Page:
5 things you didn’t know about Fenty Beauty’s first celeb face Amandla Stenberg

Is Amandla Stenberg cooler than Rihanna? Even the Fenty Beauty boss seems to think so!

5 things you didn’t know about Fenty Beauty’s first celeb face Amandla Stenberg

Fenty Beauty’s first-ever celebrity ambassador Amandla Stenberg is a woman who thrives on making a difference.

She’s not just a talented multi-hyphenate. Amandla, who’s chalked up acclaim and accolades with movies such as The Hunger Games (2012), Everything, Everything (2017), and The Hate U Give (2018), also happens to be an Internet sensation with 2.2 million followers. 

The 20-year-old is biracial—her dad is caucasian Danish and mum is African-American—first took Kendall Jenner to task back in 2015 for adopting a black hairstyle.

“When you appropriate black features and culture but fail to use ur position of power to help black Americans by directing attention towards ur wigs instead of police brutality or racism #whitegirlsdoitbetter.”

Amandla’s crusade against appropriation of black culture had begun three months before with Don’t Cash Crop My Cornrows, her high school project that went viral.

“Appropriation occurs when a style leads to racist generalisations or stereotypes where it originated but is deemed as high-fashion, cool or funny when the privileged take it for themselves,” she stated in the video.  

She went on to work with Oprah Winfrey, Eckhart Tolle, and Beyoncé. The last was so impressed with Amandla during the filming of Lemonade she told her: “When Blue grows up, I want her to be just like you.”

All this is just icing on the cake. Among other honours, she was listed among Time magazine’s 30 Most Influential Teens in 2015 and 2016, Forbes 30 Under 30 in 2017, and a Next Generation Leader again for Time in 2018.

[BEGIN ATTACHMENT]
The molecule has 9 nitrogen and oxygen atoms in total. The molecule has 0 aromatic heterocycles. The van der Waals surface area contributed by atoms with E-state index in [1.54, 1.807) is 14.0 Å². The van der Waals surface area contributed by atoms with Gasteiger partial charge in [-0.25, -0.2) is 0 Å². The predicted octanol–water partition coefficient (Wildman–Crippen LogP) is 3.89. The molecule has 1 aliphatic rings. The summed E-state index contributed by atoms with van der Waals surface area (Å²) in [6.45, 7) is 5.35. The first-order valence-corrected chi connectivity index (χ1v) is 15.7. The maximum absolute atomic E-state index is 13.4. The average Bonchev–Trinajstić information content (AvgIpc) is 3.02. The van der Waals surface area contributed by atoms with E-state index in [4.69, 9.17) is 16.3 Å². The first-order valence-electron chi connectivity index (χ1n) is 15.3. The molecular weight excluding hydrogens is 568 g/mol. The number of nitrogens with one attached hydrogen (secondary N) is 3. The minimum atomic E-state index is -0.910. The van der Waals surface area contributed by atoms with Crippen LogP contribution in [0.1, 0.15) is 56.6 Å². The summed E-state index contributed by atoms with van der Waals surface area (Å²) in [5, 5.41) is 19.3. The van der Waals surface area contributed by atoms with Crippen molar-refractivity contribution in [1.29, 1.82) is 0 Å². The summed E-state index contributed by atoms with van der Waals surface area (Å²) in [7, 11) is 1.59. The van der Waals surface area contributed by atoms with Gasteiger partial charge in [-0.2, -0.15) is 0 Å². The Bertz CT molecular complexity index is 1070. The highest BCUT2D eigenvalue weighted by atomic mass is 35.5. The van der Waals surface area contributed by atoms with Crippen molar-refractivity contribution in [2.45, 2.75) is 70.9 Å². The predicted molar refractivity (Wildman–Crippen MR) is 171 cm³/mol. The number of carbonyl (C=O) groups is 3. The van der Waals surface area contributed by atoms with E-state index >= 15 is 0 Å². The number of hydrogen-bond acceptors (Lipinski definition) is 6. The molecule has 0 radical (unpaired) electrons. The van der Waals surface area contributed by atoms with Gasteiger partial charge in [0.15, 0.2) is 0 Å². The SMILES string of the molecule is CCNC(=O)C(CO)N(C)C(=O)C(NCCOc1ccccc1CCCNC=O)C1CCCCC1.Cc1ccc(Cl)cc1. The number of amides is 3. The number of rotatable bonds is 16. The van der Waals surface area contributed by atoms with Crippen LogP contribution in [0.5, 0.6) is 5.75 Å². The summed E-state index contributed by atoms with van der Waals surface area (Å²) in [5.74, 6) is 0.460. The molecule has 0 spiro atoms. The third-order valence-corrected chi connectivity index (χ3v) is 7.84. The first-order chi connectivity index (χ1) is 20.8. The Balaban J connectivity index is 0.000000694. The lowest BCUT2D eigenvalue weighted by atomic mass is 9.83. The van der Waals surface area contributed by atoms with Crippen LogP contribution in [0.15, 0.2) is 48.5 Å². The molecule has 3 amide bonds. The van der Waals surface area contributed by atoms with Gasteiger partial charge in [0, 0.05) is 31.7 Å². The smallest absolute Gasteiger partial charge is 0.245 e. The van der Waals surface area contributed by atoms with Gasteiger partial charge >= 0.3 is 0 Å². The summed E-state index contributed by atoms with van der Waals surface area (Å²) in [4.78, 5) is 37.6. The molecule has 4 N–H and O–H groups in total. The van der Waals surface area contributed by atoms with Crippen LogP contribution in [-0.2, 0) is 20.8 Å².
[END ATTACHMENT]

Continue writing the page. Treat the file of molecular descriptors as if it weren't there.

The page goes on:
Proving that giving back is as important as giving voice, Amandla is an ambassador for No Kid Hungry, a campaign by non-profit Share Our Strength to eradicate hunger and poverty the world over. She also supports the Ubuntu Education Fund, which provides educational services to kids in South Africa.    

Her name means “power” in Zulu.

And she lives up to her name indeed. She doesn’t condone racism and sexism and has carefully chosen her projects to reflect such beliefs. “It was nearly impossible for me to find roles that felt empowered, that were not victim roles, that were fully dimensional, that didn’t serve any white male plotline,” says Amandla. “So I worked less because I had no interest in doing something that would force me to compromise my own power or just make myself subservient to something I didn’t necessarily mesh with.”   

Clearly, Fenty Beauty is that to her and more.

“I wanted to become a part of the Fenty Family because it’s one of the few beauty brands that make me feel like myself,” says the Californian native. “Its whole ethos makes me feel empowered and excited to let different facets of myself shine.”

Amandla came out as gay in 2018.  

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Man I️ cried.

A post shared by Amandla Stenberg (@amandlasponsored) on

Before that, Amandla had considered herself fluid, urging others to even use “they” or “them” alongside “she” and “her” when speaking to her. “I don’t necessarily always subscribe to female pronouns just because I don’t think that pronouns are necessarily very meaningful,” she added.

She knows there will be challenges ahead, as she shares, “the continual process of unlearning heteronormativity and internalised homophobia can be difficult, but one of the biggest blessings lies in the magic that comes from having to understand love outside the confines of learned heterosexual roles.”

This is one lady who doesn’t hold back.

“Oh my god, you have boobs!” she gushed out loud after running into Jennifer Lawrence. Both co-starred in The Hunger Games in 2012, when Amandla was just 14.

The outspoken activist takes criticism into her stride: “I recognise that people who respond negatively to what I say aren’t at a place yet where they are able to learn. And I know that that’s not personal. That’s unfortunately a product of society as a whole. And it’s exactly what I’m trying to fight.” 

She very nearly landed the role of Wakanda princess Shuri in Marvel’s Black Panther.

Amandla says of the part that eventually went to Letitia Wright: “That was not a space that I should have taken up. And it was so exhilarating to see it fulfilled by people who should have been a part of it and who deserved and who were right for it. I just wasn’t.”

Learn to slay it like Amandla in her first makeup tutorial as Fenty Beauty’s first celebrity ambassador:

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